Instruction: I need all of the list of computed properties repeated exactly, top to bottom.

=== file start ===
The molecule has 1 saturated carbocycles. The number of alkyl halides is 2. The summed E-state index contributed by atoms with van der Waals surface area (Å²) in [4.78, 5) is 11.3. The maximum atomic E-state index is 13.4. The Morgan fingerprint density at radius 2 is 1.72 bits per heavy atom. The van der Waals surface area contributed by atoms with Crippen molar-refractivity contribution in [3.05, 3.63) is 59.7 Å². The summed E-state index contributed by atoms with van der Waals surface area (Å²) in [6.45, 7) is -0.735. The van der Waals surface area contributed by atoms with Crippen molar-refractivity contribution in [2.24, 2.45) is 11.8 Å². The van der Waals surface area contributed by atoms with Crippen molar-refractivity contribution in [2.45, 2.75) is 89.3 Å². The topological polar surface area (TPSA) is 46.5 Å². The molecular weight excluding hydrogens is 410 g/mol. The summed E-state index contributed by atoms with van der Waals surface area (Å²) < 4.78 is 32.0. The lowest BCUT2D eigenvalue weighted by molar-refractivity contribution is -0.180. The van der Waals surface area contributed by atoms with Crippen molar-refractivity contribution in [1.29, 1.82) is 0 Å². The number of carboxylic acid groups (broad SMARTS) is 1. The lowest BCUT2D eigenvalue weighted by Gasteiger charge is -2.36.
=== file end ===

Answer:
The molecule has 1 saturated carbocycles. The number of alkyl halides is 2. The summed E-state index contributed by atoms with van der Waals surface area (Å²) in [4.78, 5) is 11.3. The maximum atomic E-state index is 13.4. The Morgan fingerprint density at radius 2 is 1.72 bits per heavy atom. The van der Waals surface area contributed by atoms with Crippen molar-refractivity contribution in [3.05, 3.63) is 59.7 Å². The summed E-state index contributed by atoms with van der Waals surface area (Å²) in [6.45, 7) is -0.735. The van der Waals surface area contributed by atoms with Crippen molar-refractivity contribution in [2.24, 2.45) is 11.8 Å². The van der Waals surface area contributed by atoms with Crippen molar-refractivity contribution in [2.45, 2.75) is 89.3 Å². The topological polar surface area (TPSA) is 46.5 Å². The molecular weight excluding hydrogens is 410 g/mol. The summed E-state index contributed by atoms with van der Waals surface area (Å²) < 4.78 is 32.0. The lowest BCUT2D eigenvalue weighted by molar-refractivity contribution is -0.180. The van der Waals surface area contributed by atoms with Crippen molar-refractivity contribution in [1.29, 1.82) is 0 Å². The number of carboxylic acid groups (broad SMARTS) is 1. The lowest BCUT2D eigenvalue weighted by Gasteiger charge is -2.36.